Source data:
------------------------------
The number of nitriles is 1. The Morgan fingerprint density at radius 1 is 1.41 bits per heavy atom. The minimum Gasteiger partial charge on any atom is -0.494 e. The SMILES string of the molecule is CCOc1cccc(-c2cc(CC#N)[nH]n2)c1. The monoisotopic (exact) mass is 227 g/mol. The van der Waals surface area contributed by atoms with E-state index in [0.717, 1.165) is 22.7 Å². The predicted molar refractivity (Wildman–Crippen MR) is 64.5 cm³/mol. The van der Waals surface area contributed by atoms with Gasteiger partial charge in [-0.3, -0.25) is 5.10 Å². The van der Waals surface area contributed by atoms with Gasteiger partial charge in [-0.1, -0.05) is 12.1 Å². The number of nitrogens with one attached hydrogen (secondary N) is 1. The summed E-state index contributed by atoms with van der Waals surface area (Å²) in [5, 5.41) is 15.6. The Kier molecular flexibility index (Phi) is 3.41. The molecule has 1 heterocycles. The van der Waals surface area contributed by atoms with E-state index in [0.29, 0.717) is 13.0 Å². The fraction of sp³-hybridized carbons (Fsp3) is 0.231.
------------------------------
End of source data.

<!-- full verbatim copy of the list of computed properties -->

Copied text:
The number of nitriles is 1. The Morgan fingerprint density at radius 1 is 1.41 bits per heavy atom. The minimum Gasteiger partial charge on any atom is -0.494 e. The SMILES string of the molecule is CCOc1cccc(-c2cc(CC#N)[nH]n2)c1. The monoisotopic (exact) mass is 227 g/mol. The van der Waals surface area contributed by atoms with E-state index in [0.717, 1.165) is 22.7 Å². The predicted molar refractivity (Wildman–Crippen MR) is 64.5 cm³/mol. The van der Waals surface area contributed by atoms with Gasteiger partial charge in [-0.3, -0.25) is 5.10 Å². The van der Waals surface area contributed by atoms with Gasteiger partial charge in [-0.1, -0.05) is 12.1 Å². The number of nitrogens with one attached hydrogen (secondary N) is 1. The summed E-state index contributed by atoms with van der Waals surface area (Å²) in [5, 5.41) is 15.6. The Kier molecular flexibility index (Phi) is 3.41. The molecule has 1 heterocycles. The van der Waals surface area contributed by atoms with E-state index in [0.29, 0.717) is 13.0 Å². The fraction of sp³-hybridized carbons (Fsp3) is 0.231.